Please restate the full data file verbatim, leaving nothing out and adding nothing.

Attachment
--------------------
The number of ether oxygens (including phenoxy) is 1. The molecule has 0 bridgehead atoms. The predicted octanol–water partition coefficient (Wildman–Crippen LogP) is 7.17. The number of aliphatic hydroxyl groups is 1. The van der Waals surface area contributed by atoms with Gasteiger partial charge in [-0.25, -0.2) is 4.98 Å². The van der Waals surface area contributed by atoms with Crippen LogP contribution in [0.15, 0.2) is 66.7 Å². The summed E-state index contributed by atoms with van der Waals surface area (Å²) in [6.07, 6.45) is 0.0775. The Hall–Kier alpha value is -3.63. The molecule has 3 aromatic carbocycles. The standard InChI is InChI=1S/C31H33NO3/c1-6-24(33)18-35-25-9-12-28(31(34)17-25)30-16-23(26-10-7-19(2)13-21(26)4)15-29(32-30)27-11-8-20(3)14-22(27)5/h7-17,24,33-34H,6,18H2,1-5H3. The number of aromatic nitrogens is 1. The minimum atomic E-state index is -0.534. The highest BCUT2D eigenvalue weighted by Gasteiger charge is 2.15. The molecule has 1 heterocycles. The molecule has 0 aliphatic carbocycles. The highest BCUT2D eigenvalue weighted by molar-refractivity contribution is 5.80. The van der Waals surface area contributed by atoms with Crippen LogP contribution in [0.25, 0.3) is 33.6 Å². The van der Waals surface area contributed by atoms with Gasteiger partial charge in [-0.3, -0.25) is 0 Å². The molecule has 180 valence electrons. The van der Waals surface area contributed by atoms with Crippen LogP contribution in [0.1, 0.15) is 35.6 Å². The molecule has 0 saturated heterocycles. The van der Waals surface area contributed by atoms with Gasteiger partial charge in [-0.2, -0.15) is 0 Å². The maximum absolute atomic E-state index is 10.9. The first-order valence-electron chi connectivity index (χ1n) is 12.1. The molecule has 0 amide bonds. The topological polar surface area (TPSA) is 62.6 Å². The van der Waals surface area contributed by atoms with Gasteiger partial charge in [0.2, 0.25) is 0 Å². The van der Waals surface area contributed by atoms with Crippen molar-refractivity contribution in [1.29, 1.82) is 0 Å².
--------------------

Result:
The number of ether oxygens (including phenoxy) is 1. The molecule has 0 bridgehead atoms. The predicted octanol–water partition coefficient (Wildman–Crippen LogP) is 7.17. The number of aliphatic hydroxyl groups is 1. The van der Waals surface area contributed by atoms with Gasteiger partial charge in [-0.25, -0.2) is 4.98 Å². The van der Waals surface area contributed by atoms with Crippen LogP contribution in [0.15, 0.2) is 66.7 Å². The summed E-state index contributed by atoms with van der Waals surface area (Å²) in [6.07, 6.45) is 0.0775. The Hall–Kier alpha value is -3.63. The molecule has 3 aromatic carbocycles. The standard InChI is InChI=1S/C31H33NO3/c1-6-24(33)18-35-25-9-12-28(31(34)17-25)30-16-23(26-10-7-19(2)13-21(26)4)15-29(32-30)27-11-8-20(3)14-22(27)5/h7-17,24,33-34H,6,18H2,1-5H3. The number of aromatic nitrogens is 1. The minimum atomic E-state index is -0.534. The highest BCUT2D eigenvalue weighted by Gasteiger charge is 2.15. The molecule has 1 heterocycles. The molecule has 0 aliphatic carbocycles. The highest BCUT2D eigenvalue weighted by molar-refractivity contribution is 5.80. The van der Waals surface area contributed by atoms with Crippen LogP contribution in [0.25, 0.3) is 33.6 Å². The van der Waals surface area contributed by atoms with Gasteiger partial charge in [-0.3, -0.25) is 0 Å². The molecule has 180 valence electrons. The van der Waals surface area contributed by atoms with Crippen LogP contribution in [0.1, 0.15) is 35.6 Å². The molecule has 0 saturated heterocycles. The van der Waals surface area contributed by atoms with Gasteiger partial charge in [-0.2, -0.15) is 0 Å². The maximum absolute atomic E-state index is 10.9. The first-order valence-electron chi connectivity index (χ1n) is 12.1. The molecule has 0 amide bonds. The topological polar surface area (TPSA) is 62.6 Å². The van der Waals surface area contributed by atoms with Gasteiger partial charge in [0.2, 0.25) is 0 Å². The van der Waals surface area contributed by atoms with Crippen molar-refractivity contribution in [1.29, 1.82) is 0 Å².